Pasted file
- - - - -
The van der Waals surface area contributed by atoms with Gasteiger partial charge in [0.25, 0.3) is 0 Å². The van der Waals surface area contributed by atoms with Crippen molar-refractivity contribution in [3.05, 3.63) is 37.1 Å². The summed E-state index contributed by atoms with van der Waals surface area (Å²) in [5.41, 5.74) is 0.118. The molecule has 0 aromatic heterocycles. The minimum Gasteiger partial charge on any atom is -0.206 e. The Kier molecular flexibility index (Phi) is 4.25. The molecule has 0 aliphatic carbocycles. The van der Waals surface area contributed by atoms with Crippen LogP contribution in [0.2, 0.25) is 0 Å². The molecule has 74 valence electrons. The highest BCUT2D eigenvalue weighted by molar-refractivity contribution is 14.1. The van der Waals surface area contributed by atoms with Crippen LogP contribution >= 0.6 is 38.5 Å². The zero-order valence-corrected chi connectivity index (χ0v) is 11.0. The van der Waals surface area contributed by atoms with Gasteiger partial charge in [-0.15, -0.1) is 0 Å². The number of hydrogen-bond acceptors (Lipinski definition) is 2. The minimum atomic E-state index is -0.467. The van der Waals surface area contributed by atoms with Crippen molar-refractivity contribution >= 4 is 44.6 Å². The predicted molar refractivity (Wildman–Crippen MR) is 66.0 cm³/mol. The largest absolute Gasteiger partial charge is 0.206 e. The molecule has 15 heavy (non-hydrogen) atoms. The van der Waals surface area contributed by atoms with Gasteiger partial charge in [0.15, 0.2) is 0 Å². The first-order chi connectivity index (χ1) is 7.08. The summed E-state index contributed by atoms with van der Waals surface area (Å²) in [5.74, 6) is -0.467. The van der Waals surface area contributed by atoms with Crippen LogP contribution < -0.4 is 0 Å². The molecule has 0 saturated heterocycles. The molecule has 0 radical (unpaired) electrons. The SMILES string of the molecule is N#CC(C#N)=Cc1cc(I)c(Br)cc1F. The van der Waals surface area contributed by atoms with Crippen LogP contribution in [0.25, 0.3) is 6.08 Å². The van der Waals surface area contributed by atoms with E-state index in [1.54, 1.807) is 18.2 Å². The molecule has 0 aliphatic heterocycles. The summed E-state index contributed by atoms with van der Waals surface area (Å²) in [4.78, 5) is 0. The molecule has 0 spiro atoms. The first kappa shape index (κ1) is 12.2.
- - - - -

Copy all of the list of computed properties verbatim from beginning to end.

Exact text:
The van der Waals surface area contributed by atoms with Gasteiger partial charge in [0.25, 0.3) is 0 Å². The van der Waals surface area contributed by atoms with Crippen molar-refractivity contribution in [3.05, 3.63) is 37.1 Å². The summed E-state index contributed by atoms with van der Waals surface area (Å²) in [5.41, 5.74) is 0.118. The molecule has 0 aromatic heterocycles. The minimum Gasteiger partial charge on any atom is -0.206 e. The Kier molecular flexibility index (Phi) is 4.25. The molecule has 0 aliphatic carbocycles. The van der Waals surface area contributed by atoms with Crippen LogP contribution in [0.2, 0.25) is 0 Å². The molecule has 74 valence electrons. The highest BCUT2D eigenvalue weighted by molar-refractivity contribution is 14.1. The van der Waals surface area contributed by atoms with Crippen LogP contribution >= 0.6 is 38.5 Å². The zero-order valence-corrected chi connectivity index (χ0v) is 11.0. The van der Waals surface area contributed by atoms with Gasteiger partial charge in [-0.15, -0.1) is 0 Å². The number of hydrogen-bond acceptors (Lipinski definition) is 2. The minimum atomic E-state index is -0.467. The van der Waals surface area contributed by atoms with Crippen molar-refractivity contribution >= 4 is 44.6 Å². The predicted molar refractivity (Wildman–Crippen MR) is 66.0 cm³/mol. The largest absolute Gasteiger partial charge is 0.206 e. The molecule has 15 heavy (non-hydrogen) atoms. The van der Waals surface area contributed by atoms with Gasteiger partial charge in [0.15, 0.2) is 0 Å². The first-order chi connectivity index (χ1) is 7.08. The summed E-state index contributed by atoms with van der Waals surface area (Å²) in [5.74, 6) is -0.467. The van der Waals surface area contributed by atoms with Crippen LogP contribution < -0.4 is 0 Å². The molecule has 0 saturated heterocycles. The molecule has 0 radical (unpaired) electrons. The SMILES string of the molecule is N#CC(C#N)=Cc1cc(I)c(Br)cc1F. The van der Waals surface area contributed by atoms with Crippen LogP contribution in [0.25, 0.3) is 6.08 Å². The van der Waals surface area contributed by atoms with E-state index in [1.54, 1.807) is 18.2 Å². The molecule has 0 aliphatic heterocycles. The summed E-state index contributed by atoms with van der Waals surface area (Å²) in [4.78, 5) is 0. The molecule has 0 spiro atoms. The first kappa shape index (κ1) is 12.2.